The Texas state school board gave final approval Friday to controversial social studies standards….
The new standards say that the McCarthyism of the 1950s was later vindicated — something most historians deny –…
The students are required to “describe how McCarthyism, the House Un-American Activities Committee (HUAC), the arms race, and the space race increased Cold War tensions and how the later release of the Venona Papers confirmed suspicions of communist infiltration in U.S. government…” The word “vindicated” is inflammatory and unfair. What is the Washington Post saying historians deny? One can be informed of the reality of what the Venona Papers revealed about communist infiltration into the U.S. government and still understand and deplore the excesses of “McCarthyism.”
…draw an equivalency between Jefferson Davis’s and Abraham Lincoln’s inaugural addresses…
Students are required to “analyze the ideas contained in Jefferson Davis’ inaugural address and Abraham Lincoln’s ideas about liberty, equality, union, and government as contained in his first and second inaugural addresses and the Gettysburg Address.” The word “equivalency” is uncalled for. The requirement is to analyze, not to be indoctrinated that the ideas are the same.
… say that international institutions such as the United Nations imperil American sovereignty…
What I’m seeing is “explain the significance of the League of Nations and the United Nations” and “analyze the human and physical factors that influence the power to control territory, create conflict/war, and impact international political relations such as the United Nations (UN), the European Union (EU), or the control of resources.” Where is the language that can be paraphrased “imperil American sovereignty”?
…. and include a long list of Confederate officials about whom students must learn.
Students are required to “explain the roles played by significant individuals and heroes during the Civil War, including Jefferson Davis, Ulysses S. Grant, Robert E. Lee, Abraham Lincoln, and congressional Medal of Honor recipients William Carney and Philip Bazaar.” Only Davis and Lee were Confederate officials! There is also this: “describe the role of individuals such as governors George Wallace, Orval Faubus, and Lester Maddox and groups, including the Congressional bloc of southern Democrats, that sought to maintain the status quo [in the Civil Rights Era].” That’s obviously not from the Civil War, but I can see why it’s annoying to Democrats.
They also removed references to capitalism and replaced them with the term “free-enterprise system.”
The document on economics does use the term “free enterprise system” throughout, but students are required to “understand that the terms free enterprise, free market, and capitalism are synonymous terms to describe the U.S. economic system,” so what is the problem?
Virtually everything cited in the article to make the curriculum seem controversial is misstated! Appalling!
ADDED: Birnbaum had an article in the previous day’s Washington Post that does contain quotes, and these have to do with changes that went through on Thursday (and which do not — but should! — appear in the documents that are available at the Board of Education website):
Students will now study “efforts by global organizations to undermine U.S. sovereignty,” an addition late Thursday evening encouraged by board member Don McLeroy (R), who has put forward many of the most contentious changes….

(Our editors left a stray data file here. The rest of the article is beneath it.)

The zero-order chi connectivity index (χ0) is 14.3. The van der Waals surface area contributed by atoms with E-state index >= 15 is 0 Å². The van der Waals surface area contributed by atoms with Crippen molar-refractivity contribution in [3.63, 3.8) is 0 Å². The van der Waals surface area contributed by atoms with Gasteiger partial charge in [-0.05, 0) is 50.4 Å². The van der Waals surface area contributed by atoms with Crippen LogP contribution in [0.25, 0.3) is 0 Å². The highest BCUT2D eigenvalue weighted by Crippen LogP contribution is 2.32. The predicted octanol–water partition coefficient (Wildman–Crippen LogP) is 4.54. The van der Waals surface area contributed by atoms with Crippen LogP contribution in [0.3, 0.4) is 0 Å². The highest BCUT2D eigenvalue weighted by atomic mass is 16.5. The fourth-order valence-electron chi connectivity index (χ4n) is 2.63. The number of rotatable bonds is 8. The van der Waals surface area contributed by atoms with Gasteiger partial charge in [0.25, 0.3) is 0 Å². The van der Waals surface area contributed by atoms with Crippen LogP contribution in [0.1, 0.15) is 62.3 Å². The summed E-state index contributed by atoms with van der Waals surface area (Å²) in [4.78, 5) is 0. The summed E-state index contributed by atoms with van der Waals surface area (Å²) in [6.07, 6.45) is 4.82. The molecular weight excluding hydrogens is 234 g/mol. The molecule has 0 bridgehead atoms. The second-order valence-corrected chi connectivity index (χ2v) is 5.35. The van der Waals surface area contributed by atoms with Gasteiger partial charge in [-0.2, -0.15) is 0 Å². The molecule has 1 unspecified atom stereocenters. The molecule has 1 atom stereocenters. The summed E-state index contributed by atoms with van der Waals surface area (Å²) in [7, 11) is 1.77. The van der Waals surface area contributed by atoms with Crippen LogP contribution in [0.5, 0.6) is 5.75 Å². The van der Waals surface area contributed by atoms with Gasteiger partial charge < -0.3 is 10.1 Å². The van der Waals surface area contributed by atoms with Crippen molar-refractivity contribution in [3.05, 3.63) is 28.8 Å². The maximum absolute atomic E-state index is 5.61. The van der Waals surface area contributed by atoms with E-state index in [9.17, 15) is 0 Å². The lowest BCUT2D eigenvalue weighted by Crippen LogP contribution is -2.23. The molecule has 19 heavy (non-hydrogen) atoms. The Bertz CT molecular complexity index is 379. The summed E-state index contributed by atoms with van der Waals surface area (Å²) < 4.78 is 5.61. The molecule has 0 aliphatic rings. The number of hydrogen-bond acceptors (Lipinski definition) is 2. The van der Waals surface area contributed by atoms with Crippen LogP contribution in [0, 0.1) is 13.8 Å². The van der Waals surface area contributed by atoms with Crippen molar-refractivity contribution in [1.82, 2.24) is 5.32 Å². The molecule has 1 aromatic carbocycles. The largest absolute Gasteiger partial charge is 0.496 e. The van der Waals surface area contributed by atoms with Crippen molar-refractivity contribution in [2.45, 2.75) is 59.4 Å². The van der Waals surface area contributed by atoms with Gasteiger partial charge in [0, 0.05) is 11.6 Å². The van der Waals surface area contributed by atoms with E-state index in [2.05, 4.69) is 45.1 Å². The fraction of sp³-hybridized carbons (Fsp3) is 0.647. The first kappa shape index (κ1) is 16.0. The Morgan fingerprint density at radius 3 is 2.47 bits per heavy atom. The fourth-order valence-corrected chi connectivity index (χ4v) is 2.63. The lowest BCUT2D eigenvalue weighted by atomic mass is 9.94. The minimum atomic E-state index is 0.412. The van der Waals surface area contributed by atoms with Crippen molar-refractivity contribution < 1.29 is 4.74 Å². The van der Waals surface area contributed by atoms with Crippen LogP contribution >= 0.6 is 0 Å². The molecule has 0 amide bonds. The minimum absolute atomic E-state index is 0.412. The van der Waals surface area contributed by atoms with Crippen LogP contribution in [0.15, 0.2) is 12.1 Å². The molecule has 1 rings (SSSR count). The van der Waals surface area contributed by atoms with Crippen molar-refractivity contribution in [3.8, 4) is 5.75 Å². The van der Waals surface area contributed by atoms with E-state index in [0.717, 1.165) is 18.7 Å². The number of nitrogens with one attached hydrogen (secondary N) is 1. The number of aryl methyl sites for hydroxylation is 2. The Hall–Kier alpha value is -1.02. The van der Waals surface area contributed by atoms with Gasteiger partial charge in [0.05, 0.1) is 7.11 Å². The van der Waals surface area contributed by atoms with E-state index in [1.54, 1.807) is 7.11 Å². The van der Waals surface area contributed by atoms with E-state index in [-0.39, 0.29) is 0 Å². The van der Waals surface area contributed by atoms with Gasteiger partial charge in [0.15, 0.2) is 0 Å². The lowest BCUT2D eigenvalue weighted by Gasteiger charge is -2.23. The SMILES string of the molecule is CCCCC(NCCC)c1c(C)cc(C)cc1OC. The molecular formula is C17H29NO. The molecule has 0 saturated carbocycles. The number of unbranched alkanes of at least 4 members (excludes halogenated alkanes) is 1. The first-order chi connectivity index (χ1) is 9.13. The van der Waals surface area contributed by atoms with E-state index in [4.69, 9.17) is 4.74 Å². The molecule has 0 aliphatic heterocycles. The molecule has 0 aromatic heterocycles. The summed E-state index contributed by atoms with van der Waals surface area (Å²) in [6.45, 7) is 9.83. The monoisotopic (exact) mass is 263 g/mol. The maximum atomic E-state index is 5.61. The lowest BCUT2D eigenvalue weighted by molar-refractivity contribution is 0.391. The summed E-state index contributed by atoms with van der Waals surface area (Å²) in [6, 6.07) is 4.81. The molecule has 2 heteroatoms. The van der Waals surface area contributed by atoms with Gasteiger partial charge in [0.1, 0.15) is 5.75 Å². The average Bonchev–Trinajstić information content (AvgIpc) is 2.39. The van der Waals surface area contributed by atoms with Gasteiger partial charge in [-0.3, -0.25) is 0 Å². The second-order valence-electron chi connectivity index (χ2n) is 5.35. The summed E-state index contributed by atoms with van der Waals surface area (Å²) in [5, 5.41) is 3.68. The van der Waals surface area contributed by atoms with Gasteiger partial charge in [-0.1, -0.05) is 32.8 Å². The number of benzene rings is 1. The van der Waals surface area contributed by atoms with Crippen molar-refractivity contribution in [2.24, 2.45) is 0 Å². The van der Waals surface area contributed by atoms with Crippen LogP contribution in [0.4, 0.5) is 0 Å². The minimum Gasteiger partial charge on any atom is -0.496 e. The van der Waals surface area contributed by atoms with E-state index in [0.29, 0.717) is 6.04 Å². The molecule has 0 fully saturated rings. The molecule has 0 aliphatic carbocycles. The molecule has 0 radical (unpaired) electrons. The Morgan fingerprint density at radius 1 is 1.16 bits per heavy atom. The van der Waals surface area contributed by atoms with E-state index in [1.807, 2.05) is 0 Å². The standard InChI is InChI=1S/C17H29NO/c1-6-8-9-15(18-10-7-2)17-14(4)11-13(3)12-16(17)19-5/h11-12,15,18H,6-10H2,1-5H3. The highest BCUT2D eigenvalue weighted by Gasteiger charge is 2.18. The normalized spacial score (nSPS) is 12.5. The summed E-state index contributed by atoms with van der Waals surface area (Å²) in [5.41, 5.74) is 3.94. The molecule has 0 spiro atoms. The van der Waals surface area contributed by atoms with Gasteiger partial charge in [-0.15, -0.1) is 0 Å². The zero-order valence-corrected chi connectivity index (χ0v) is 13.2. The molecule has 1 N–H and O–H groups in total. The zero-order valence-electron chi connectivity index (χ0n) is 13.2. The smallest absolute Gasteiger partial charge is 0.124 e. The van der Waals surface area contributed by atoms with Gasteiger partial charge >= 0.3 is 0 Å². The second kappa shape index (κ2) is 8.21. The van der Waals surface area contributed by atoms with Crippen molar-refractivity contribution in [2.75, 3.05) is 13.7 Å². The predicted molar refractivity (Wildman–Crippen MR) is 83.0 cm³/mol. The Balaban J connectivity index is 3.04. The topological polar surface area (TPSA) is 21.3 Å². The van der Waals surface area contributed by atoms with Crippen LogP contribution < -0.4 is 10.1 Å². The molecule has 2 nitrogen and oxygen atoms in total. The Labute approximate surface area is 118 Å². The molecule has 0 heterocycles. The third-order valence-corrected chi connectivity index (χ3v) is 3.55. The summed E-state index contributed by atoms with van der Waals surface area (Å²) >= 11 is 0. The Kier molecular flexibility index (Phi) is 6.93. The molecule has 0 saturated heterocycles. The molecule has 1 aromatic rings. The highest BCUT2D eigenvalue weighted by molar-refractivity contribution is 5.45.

Another one of the seven conservative board members, David Bradley (R), added a list of Confederate generals and officials to the list of topics that students must study.
This provides support for Birnbaum’s statement that the standards “include a long list of Confederate officials about whom students must learn.” And it answers my question “Where is the language that can be paraphrased ‘imperil American sovereignty’?” My criticisms about “vindicating” McCarthyism, “the equivalency between Jefferson Davis’s and Abraham Lincoln’s inaugural addresses,” and the term “free-enterprise system” remain.
I have not been defending the Texas standards, only attacking the quality of the journalism that fails to quote or link to a text that is referred to. Birnbaum’s Friday article contains some useful quotes (though still not a link to the whole text). The Saturday article was unanchored to text and forced me to look for what I could find on line. I’m also criticizing inaccurate paraphrasing, like the use of the words “vindicating” and “equivalency.” Birnbaum’s take on the standards might be true, but in an article that refers to a text, I do need to see the text. Paraphrasing, without the text, raises suspicions, and I don’t apologize for having those suspicions.
Patrick Deneen of Georgetown University has an essay on Minding The Campus in which he argues that cultural and intellectual conservatives should be more cautious about championing Great Books type programs in colleges and universities as an antidote to the rootlessness and relativism of the modern curriculum, because the Great Books format itself is often essentially relativistic:
Most curricula in the Great Books offer the various philosophies as inherently coherent and valid systems, suggesting to each student that there is finally no basis on which to decide which philosophy to adopt other than mere preference. One must simply decide. This Nietzschean (or Schmittian) lesson is reinforced by the typical organization of such curricula (where they persist), which is typically chronological. Given that most students today have deeply ingrained progressive worldviews (that is, the view that history has been the slow but steady advance of enlightenment in all forms, culminating in equal rights for all races, all genders, and all sexual preferences), a curriculum that begins with the Bible and Greek philosophy and ends with Nietzsche subtly suggests that Nietzsche is the culmination of Enlightenment’s trajectory. The fact that his philosophy is reinforced by the message that an education in the Great Books consists in exposure to equally compelling philosophies between which there is no objective basis to prefer only serves to deepen the most fundamental lesson of a course in the Great Books, which is a basic form of relativism. The choice of a personal philosophy is relative, and the basis on which one makes any such choice is finally arbitrary, the result of personal preference or attraction.